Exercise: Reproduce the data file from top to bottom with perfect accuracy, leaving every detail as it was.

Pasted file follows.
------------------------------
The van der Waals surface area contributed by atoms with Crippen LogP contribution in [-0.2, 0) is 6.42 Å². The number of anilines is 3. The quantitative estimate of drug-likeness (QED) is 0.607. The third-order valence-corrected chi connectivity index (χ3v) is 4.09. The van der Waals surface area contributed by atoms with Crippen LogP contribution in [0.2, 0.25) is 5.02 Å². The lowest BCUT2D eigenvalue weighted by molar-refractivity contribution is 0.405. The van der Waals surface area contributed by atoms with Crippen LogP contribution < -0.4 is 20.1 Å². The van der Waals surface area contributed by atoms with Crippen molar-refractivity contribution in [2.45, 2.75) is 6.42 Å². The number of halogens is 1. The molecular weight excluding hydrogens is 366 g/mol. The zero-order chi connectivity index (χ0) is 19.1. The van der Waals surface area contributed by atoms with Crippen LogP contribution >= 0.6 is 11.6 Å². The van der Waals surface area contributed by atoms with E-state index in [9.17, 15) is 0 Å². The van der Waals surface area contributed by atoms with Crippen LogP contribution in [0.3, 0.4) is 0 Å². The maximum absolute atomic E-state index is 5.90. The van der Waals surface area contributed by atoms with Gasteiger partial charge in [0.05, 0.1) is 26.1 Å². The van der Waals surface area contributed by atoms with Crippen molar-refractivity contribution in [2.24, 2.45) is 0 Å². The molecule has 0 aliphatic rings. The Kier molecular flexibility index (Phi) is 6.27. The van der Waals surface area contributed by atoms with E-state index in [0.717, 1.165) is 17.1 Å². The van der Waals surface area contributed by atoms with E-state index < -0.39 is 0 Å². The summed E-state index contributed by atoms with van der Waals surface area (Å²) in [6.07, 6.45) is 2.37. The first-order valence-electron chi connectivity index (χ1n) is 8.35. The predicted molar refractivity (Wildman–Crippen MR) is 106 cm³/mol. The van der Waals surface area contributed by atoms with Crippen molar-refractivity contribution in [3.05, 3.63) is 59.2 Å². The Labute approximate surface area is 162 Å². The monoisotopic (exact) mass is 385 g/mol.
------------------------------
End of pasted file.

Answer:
The van der Waals surface area contributed by atoms with Crippen LogP contribution in [-0.2, 0) is 6.42 Å². The number of anilines is 3. The quantitative estimate of drug-likeness (QED) is 0.607. The third-order valence-corrected chi connectivity index (χ3v) is 4.09. The van der Waals surface area contributed by atoms with Crippen LogP contribution in [0.2, 0.25) is 5.02 Å². The lowest BCUT2D eigenvalue weighted by molar-refractivity contribution is 0.405. The van der Waals surface area contributed by atoms with Crippen LogP contribution < -0.4 is 20.1 Å². The van der Waals surface area contributed by atoms with Crippen molar-refractivity contribution in [2.45, 2.75) is 6.42 Å². The number of halogens is 1. The molecular weight excluding hydrogens is 366 g/mol. The zero-order chi connectivity index (χ0) is 19.1. The van der Waals surface area contributed by atoms with Crippen LogP contribution >= 0.6 is 11.6 Å². The van der Waals surface area contributed by atoms with E-state index in [9.17, 15) is 0 Å². The van der Waals surface area contributed by atoms with Crippen LogP contribution in [0.3, 0.4) is 0 Å². The maximum absolute atomic E-state index is 5.90. The van der Waals surface area contributed by atoms with Gasteiger partial charge in [0.05, 0.1) is 26.1 Å². The van der Waals surface area contributed by atoms with Crippen molar-refractivity contribution in [2.24, 2.45) is 0 Å². The molecule has 0 aliphatic rings. The Kier molecular flexibility index (Phi) is 6.27. The van der Waals surface area contributed by atoms with E-state index in [0.717, 1.165) is 17.1 Å². The van der Waals surface area contributed by atoms with E-state index < -0.39 is 0 Å². The summed E-state index contributed by atoms with van der Waals surface area (Å²) in [6.07, 6.45) is 2.37. The first-order valence-electron chi connectivity index (χ1n) is 8.35. The predicted molar refractivity (Wildman–Crippen MR) is 106 cm³/mol. The van der Waals surface area contributed by atoms with Crippen molar-refractivity contribution in [3.05, 3.63) is 59.2 Å². The Labute approximate surface area is 162 Å². The monoisotopic (exact) mass is 385 g/mol.